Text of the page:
While numerous states have legalized medical and/ or recreational cannabis, it remains illegal at the federal level. As such, agencies such as the Bureau of Labor and Statistics have been turning a blind eye to any cannabis-related jobs.
Based on a Leafly report, 210,000 jobs have been created by legal cannabis in the US, with more than 64,000 of those jobs having been created last year alone. 2017 saw a cannabis industry employment rise by 21% and since, things have been moving fast, especially in some states.
Interestingly, figures by the Bureau of Labor statistics for Home Health Care Aides highlighted a 47% growth over 10 years. Leafly’s growth projection within the cannabis industry has been based on only three years. This implies that as far as employment is concerned, cannabis is most likely America’s fastest growing industry.
Washington and Colorado, who made cannabis legal in 2014, have experienced a steady growth in the last five years. However, states like Nevada and Florida, which are newer at legalizing cannabis, are enjoying a huge employment boom on many different cannabis-related levels.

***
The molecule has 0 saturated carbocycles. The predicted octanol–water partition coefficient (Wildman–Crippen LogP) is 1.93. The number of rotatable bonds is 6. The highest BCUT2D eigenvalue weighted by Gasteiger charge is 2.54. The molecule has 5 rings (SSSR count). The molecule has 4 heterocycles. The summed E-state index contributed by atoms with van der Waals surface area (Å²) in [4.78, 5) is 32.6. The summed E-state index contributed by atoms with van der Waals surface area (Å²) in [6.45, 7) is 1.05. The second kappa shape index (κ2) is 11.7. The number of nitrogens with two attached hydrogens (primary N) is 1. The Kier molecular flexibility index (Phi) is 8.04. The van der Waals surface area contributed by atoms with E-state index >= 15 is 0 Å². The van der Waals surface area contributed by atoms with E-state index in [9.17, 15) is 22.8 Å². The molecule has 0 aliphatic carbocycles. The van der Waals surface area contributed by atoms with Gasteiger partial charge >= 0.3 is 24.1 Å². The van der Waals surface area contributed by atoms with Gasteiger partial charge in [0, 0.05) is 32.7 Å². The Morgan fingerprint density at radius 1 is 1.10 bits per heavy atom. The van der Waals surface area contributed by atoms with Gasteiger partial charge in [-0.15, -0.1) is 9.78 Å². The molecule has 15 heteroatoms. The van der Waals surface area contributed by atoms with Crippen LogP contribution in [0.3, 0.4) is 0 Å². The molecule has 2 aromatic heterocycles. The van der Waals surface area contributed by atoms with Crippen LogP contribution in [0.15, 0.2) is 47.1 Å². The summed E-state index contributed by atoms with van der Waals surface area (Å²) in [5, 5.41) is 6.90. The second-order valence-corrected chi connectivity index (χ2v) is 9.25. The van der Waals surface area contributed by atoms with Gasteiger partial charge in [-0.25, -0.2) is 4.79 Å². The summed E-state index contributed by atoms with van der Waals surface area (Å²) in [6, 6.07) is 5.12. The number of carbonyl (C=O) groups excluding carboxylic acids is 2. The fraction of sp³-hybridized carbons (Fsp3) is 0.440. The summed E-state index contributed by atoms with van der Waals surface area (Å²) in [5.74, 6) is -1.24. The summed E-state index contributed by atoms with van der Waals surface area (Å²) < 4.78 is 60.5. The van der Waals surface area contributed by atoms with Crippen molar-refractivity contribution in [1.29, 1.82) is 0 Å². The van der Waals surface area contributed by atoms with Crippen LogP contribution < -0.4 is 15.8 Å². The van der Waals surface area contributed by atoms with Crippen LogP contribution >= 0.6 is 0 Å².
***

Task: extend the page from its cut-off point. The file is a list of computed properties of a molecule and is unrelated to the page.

In Florida alone, cannabis-related jobs increased by an overwhelming 703% in 2018. In Nevada, 7,500 new employment opportunities were created by cannabis in 2018. California’s cannabis-related jobs were reasonably constant the same year, but a 21% growth is anticipated in 2019.
Massachusetts legalized recreational cannabis recently, and a rise of 10,000 new jobs is expected by the end of 2019.
Cannabis legalization also creates additional work and revenue for professionals such as lab workers, marketing experts, and accountants. However, the statistics would never have been revealed were it not for the 2019 Cannabis Job Count report by Leafy. Cannabis is still a Schedule I controlled substance by the Federal government. This puts it on a similar level as drugs such as heroin. Hence, as for now, cannabis-related jobs remain officially illegal, despite workers being legally employed and receiving full benefits in the legalized states.
In addition to the blooming job industry, the legalization of cannabis is going on well across the board. The sale of legal marijuana increased by close to 35% in 2018, hitting a remarkable $10.8 billion. However, the decades of brutal cannabis prohibition has led to the imprisonment of many who possessed pot over the years.
The era of cannabis prohibition is fading away now, and authorities are slowly adjusting to the new reality. Once cannabis is made legal or at least decriminalized by the federal government, employment will boom, and the economy will grow.